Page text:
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I did this with some Nexus 1010 appliances. I forget which C series they were but under the hood they were standard Xeon CPU and DDR3 ECC RAM. I even added the second CPU and more RAM and used them as ESXi compute nodes. The only problem I had was adding PCIe cards caused the fans to ramp up and down. Ended up being too loud so I just salvaged the CPU and RAM bits for use on Supermicro motherboards. I scrapped the 1u chassis.

I do like the Cisco CIMC though.
 

oddball

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May 18, 2018
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I'm sitting here with the 3340-K9 and it works as expected. I popped out the SD card, and it's a raw 220 m4 server. Came with 2x Intel 520-X cards, which was nice.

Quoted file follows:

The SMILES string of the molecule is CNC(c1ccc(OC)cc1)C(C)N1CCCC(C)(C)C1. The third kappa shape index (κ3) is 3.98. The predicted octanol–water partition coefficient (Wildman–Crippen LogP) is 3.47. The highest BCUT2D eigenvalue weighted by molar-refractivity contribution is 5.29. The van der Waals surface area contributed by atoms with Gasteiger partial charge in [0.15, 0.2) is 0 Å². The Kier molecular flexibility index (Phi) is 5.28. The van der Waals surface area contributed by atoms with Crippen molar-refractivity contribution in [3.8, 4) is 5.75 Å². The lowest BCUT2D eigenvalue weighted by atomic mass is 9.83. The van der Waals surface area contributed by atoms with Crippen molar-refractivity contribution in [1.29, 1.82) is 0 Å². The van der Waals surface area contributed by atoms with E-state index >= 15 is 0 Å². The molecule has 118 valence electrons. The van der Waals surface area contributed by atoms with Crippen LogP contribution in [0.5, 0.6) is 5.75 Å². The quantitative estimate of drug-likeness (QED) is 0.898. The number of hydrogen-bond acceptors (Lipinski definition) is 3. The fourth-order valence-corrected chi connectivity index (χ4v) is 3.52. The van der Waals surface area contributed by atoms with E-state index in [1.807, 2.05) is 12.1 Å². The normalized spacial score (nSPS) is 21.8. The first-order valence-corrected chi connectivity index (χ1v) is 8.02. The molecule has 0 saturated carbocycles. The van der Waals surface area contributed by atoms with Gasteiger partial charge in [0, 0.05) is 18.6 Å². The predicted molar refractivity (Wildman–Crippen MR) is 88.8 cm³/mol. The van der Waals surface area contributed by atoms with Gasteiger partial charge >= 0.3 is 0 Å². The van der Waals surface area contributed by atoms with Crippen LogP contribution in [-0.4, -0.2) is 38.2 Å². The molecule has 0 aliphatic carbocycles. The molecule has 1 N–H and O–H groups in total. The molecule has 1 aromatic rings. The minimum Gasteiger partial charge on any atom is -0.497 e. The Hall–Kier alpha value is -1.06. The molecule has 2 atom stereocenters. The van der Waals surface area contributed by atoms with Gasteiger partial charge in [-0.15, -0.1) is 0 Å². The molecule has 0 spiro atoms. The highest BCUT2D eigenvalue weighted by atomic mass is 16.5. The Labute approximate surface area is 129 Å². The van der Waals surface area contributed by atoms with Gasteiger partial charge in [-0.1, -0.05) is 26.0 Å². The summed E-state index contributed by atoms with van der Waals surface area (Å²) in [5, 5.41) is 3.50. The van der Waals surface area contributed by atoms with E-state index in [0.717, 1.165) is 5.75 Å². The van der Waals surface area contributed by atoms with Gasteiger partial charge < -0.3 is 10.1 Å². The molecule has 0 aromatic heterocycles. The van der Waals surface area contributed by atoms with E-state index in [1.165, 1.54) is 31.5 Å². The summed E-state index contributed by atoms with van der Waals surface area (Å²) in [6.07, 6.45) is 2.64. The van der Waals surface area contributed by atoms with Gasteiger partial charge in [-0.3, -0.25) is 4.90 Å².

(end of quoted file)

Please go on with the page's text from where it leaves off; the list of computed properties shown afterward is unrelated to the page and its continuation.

Tossed in a VIC 1227 (dual 40Gbe) and it worked out of the box. Will install Linux and we'll have a docker host.

Once I discovered UCS that's all I've been buying. Have a few legacy HP's, but CIMC is excellent. Love this platform.
 

BlueFox

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Oct 26, 2015
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I used to do this back in the day with Symantec and RSA appliances and load pfSense on them. Generally the only issue I ran into was lack of VGA, but there were ways around that and it's less common now. I've run across a lot of rebranded Supermicro and Dell hardware too.
 

BLinux

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Jul 7, 2016